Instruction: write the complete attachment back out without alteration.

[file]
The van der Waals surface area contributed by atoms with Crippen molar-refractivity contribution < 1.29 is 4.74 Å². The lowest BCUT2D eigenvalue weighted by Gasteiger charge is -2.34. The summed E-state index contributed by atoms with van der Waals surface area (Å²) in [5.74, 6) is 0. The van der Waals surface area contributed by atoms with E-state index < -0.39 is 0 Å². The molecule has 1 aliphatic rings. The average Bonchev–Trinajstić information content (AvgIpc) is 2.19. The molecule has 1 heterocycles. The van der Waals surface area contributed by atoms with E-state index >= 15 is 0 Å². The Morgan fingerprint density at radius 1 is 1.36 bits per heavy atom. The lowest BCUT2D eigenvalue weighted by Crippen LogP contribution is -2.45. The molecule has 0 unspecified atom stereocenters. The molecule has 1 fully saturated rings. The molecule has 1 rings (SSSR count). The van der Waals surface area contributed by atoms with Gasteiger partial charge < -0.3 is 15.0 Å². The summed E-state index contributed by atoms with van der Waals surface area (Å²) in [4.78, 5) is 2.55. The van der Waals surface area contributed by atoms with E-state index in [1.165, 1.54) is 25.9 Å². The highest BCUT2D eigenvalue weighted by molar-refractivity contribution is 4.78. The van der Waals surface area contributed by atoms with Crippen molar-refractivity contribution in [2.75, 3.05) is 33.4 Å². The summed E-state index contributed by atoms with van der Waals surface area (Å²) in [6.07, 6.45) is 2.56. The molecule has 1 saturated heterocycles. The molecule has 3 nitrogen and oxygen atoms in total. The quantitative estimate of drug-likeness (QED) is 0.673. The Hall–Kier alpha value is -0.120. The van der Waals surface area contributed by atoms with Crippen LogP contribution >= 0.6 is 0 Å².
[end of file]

The van der Waals surface area contributed by atoms with Crippen molar-refractivity contribution < 1.29 is 4.74 Å². The lowest BCUT2D eigenvalue weighted by Gasteiger charge is -2.34. The summed E-state index contributed by atoms with van der Waals surface area (Å²) in [5.74, 6) is 0. The van der Waals surface area contributed by atoms with E-state index < -0.39 is 0 Å². The molecule has 1 aliphatic rings. The average Bonchev–Trinajstić information content (AvgIpc) is 2.19. The molecule has 1 heterocycles. The van der Waals surface area contributed by atoms with E-state index >= 15 is 0 Å². The Morgan fingerprint density at radius 1 is 1.36 bits per heavy atom. The lowest BCUT2D eigenvalue weighted by Crippen LogP contribution is -2.45. The molecule has 0 unspecified atom stereocenters. The molecule has 1 fully saturated rings. The molecule has 1 rings (SSSR count). The van der Waals surface area contributed by atoms with Gasteiger partial charge < -0.3 is 15.0 Å². The summed E-state index contributed by atoms with van der Waals surface area (Å²) in [4.78, 5) is 2.55. The van der Waals surface area contributed by atoms with E-state index in [1.165, 1.54) is 25.9 Å². The highest BCUT2D eigenvalue weighted by molar-refractivity contribution is 4.78. The van der Waals surface area contributed by atoms with Crippen molar-refractivity contribution in [2.75, 3.05) is 33.4 Å². The summed E-state index contributed by atoms with van der Waals surface area (Å²) in [6.07, 6.45) is 2.56. The molecule has 1 saturated heterocycles. The molecule has 3 nitrogen and oxygen atoms in total. The quantitative estimate of drug-likeness (QED) is 0.673. The Hall–Kier alpha value is -0.120. The van der Waals surface area contributed by atoms with Crippen LogP contribution >= 0.6 is 0 Å².